The best business advice, opinion, news and expertise in Greater Manchester and further afield.

Wednesday, 2 March 2016

Member Blog: A tale of 2 trains (of thought about marketing!)

By David Wright - BSA Marketing
I don’t know whether you saw this video that was posted on YouTube then rapidly went viral.

Steam enthusiast Ryan Allen had positioned himself in (he thought!) the ideal spot to get close up video of the iconic Flying Scotsman on its first inter-city run in 10 years – then it happened – thank you Virgin Trains!

Hopefully he saw the funny side…..



But what about the marketing?

This story neatly demonstrates 2 different marketing approaches:

1. The instant-win quick fix

Undoubtedly Mr Allen wanted the video for his own interest rather than having any commercial motive; however, the fact that he got the movie he did and then published it on line, means it went viral, got picked up by national news and so caught the attention of Virgin Trains themselves.

Feeling a little sorry for Mr Allen, they have generously offered him 2 return flights to New York.
Not a bad quick return but next time he wants to fly to the States I’m not sure he will be so lucky – he is back at square one!

Many SME businesses see marketing as a direct extension of their sales process. Whenever they do anything they focus on a quick win so tend to be more interested in short term results rather than any longer term benefit.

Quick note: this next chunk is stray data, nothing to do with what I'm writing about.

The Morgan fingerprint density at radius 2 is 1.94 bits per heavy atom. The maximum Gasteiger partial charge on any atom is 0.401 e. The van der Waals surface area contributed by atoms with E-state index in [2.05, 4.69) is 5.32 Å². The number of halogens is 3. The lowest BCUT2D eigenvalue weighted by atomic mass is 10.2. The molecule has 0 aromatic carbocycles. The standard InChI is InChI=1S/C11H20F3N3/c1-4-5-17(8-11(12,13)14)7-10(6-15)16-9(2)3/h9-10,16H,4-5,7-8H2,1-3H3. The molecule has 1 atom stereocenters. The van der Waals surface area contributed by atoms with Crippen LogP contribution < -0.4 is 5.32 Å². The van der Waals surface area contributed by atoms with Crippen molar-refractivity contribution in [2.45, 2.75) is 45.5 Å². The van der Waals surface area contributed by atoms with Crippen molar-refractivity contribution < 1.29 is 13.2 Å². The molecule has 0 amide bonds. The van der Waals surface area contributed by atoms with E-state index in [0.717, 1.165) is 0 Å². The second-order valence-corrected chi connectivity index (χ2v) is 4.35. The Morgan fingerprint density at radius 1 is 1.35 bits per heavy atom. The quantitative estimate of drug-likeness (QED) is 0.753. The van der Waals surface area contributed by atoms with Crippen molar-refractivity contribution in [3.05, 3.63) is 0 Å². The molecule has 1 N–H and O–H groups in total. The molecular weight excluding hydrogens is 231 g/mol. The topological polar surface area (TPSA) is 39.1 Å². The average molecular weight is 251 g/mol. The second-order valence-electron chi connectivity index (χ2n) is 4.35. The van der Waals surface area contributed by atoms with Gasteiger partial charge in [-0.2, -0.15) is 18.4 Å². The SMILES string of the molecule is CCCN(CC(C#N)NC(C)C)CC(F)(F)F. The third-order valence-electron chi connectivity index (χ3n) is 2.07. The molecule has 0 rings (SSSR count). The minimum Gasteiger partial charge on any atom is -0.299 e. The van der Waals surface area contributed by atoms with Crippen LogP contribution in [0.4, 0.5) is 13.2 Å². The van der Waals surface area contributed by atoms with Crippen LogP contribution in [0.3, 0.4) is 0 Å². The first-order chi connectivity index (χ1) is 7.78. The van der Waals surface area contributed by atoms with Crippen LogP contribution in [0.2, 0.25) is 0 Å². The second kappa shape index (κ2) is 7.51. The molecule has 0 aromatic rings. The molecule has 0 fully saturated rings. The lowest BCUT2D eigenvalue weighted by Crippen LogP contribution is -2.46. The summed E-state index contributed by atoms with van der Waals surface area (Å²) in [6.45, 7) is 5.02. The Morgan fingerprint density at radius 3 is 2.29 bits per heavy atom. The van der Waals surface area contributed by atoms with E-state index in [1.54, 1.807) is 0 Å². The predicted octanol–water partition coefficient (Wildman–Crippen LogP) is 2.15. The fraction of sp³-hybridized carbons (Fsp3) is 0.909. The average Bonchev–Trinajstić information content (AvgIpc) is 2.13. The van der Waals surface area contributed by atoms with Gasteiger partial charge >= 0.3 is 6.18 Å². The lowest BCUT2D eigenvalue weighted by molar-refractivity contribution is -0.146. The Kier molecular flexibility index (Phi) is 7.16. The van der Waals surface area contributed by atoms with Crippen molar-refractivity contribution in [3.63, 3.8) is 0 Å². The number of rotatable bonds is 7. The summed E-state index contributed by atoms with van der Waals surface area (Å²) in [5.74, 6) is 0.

As a consequence, while they may get some immediate sales, there is little or no longer term benefit. Next time they are looking for business, they have to start again and hope that their next ‘campaign’ produces more results.

2. Making the most of opportunities for long term engagement – Real Marketing?

OK, Virgin is a big and successful brand but as soon as they got wind of the Virgin east Coast photobomb, their marketing operation swung into action with Sir Richard Branson being interviewed on the BBC News making the offer of the free transatlantic flights which, while having great value to Ryan Allen, will cost Virgin virtually nothing to deliver yet the goodwill shown by the company is a great reinforcement of their brand values. Even the likes of me are writing about it!

My guess is that Virgin aren’t going to see a spike in bookings on either trains or planes as a result of this story so there isn’t much of a quick-win sales hike – but I suggest the benefit in terms of ongoing promotion and support of one of the strongest brands in the UK is significant – and at remarkably little cost to the company.

And my point is….

In my experience, most SME marketing looks for short term sales results. Money and resources are put into campaigns that often don’t deliver quite as much as the business owner might have wished.

If a little more focus was given to building longer term engagement with a market, awareness of a company and its brand values and propositions will grow creating ever more likelihood that when a potential customer has a need they will think of that company first – the sales will come!

Even better, in terms of overall sales and marketing budgets, additional focus on market engagement, making the most of skills and resources already available in a company, can normally be achieved at a remarkably modest cost in terms of time or money.

It just takes a bit of commitment and anyone can do it.

http://www.bsamarketing.com/

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